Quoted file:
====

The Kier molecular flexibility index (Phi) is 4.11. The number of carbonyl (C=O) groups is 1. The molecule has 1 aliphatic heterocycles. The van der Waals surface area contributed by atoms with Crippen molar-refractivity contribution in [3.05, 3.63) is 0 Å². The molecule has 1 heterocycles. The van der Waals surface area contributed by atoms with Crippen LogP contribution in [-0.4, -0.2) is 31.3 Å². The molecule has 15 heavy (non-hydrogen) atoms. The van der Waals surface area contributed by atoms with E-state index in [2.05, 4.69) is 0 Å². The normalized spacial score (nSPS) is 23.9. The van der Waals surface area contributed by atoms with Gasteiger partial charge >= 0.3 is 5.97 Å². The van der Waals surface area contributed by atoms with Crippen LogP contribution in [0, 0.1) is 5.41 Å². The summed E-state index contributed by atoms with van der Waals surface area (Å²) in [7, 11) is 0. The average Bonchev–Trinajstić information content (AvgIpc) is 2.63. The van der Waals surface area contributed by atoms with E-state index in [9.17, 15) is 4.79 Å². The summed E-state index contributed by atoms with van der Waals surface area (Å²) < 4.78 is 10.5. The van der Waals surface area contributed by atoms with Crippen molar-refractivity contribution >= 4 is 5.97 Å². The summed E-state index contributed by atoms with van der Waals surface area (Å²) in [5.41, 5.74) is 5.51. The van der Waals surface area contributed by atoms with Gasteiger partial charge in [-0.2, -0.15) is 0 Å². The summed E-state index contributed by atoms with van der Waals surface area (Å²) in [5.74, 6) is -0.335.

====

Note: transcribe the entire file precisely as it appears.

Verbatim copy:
The Kier molecular flexibility index (Phi) is 4.11. The number of carbonyl (C=O) groups is 1. The molecule has 1 aliphatic heterocycles. The van der Waals surface area contributed by atoms with Crippen molar-refractivity contribution in [3.05, 3.63) is 0 Å². The molecule has 1 heterocycles. The van der Waals surface area contributed by atoms with Crippen LogP contribution in [-0.4, -0.2) is 31.3 Å². The molecule has 15 heavy (non-hydrogen) atoms. The van der Waals surface area contributed by atoms with E-state index in [2.05, 4.69) is 0 Å². The normalized spacial score (nSPS) is 23.9. The van der Waals surface area contributed by atoms with Gasteiger partial charge >= 0.3 is 5.97 Å². The van der Waals surface area contributed by atoms with Crippen LogP contribution in [0, 0.1) is 5.41 Å². The summed E-state index contributed by atoms with van der Waals surface area (Å²) in [7, 11) is 0. The average Bonchev–Trinajstić information content (AvgIpc) is 2.63. The van der Waals surface area contributed by atoms with E-state index in [9.17, 15) is 4.79 Å². The summed E-state index contributed by atoms with van der Waals surface area (Å²) < 4.78 is 10.5. The van der Waals surface area contributed by atoms with Crippen molar-refractivity contribution >= 4 is 5.97 Å². The summed E-state index contributed by atoms with van der Waals surface area (Å²) in [5.41, 5.74) is 5.51. The van der Waals surface area contributed by atoms with Gasteiger partial charge in [-0.2, -0.15) is 0 Å². The summed E-state index contributed by atoms with van der Waals surface area (Å²) in [5.74, 6) is -0.335.